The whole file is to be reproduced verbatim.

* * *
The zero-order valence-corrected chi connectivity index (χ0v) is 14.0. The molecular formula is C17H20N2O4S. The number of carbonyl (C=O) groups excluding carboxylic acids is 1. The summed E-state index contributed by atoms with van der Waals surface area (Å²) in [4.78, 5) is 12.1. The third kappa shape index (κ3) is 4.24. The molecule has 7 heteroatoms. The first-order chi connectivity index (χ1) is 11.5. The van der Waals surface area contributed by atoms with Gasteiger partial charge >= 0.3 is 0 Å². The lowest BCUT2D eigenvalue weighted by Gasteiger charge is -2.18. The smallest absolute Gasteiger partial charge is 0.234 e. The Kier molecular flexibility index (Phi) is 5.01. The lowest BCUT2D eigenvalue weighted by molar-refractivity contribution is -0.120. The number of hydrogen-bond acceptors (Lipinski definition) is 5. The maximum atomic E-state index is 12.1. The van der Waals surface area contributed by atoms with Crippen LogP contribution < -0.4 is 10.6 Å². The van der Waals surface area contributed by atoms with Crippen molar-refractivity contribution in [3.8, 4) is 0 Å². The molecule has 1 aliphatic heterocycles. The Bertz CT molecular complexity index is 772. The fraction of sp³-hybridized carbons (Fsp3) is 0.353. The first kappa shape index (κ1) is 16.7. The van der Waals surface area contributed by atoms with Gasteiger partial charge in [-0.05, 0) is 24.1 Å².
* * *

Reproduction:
The zero-order valence-corrected chi connectivity index (χ0v) is 14.0. The molecular formula is C17H20N2O4S. The number of carbonyl (C=O) groups excluding carboxylic acids is 1. The summed E-state index contributed by atoms with van der Waals surface area (Å²) in [4.78, 5) is 12.1. The third kappa shape index (κ3) is 4.24. The molecule has 7 heteroatoms. The first-order chi connectivity index (χ1) is 11.5. The van der Waals surface area contributed by atoms with Gasteiger partial charge >= 0.3 is 0 Å². The lowest BCUT2D eigenvalue weighted by Gasteiger charge is -2.18. The smallest absolute Gasteiger partial charge is 0.234 e. The Kier molecular flexibility index (Phi) is 5.01. The lowest BCUT2D eigenvalue weighted by molar-refractivity contribution is -0.120. The number of hydrogen-bond acceptors (Lipinski definition) is 5. The maximum atomic E-state index is 12.1. The van der Waals surface area contributed by atoms with Crippen LogP contribution < -0.4 is 10.6 Å². The van der Waals surface area contributed by atoms with Crippen molar-refractivity contribution in [3.8, 4) is 0 Å². The molecule has 1 aliphatic heterocycles. The Bertz CT molecular complexity index is 772. The fraction of sp³-hybridized carbons (Fsp3) is 0.353. The first kappa shape index (κ1) is 16.7. The van der Waals surface area contributed by atoms with Gasteiger partial charge in [-0.05, 0) is 24.1 Å².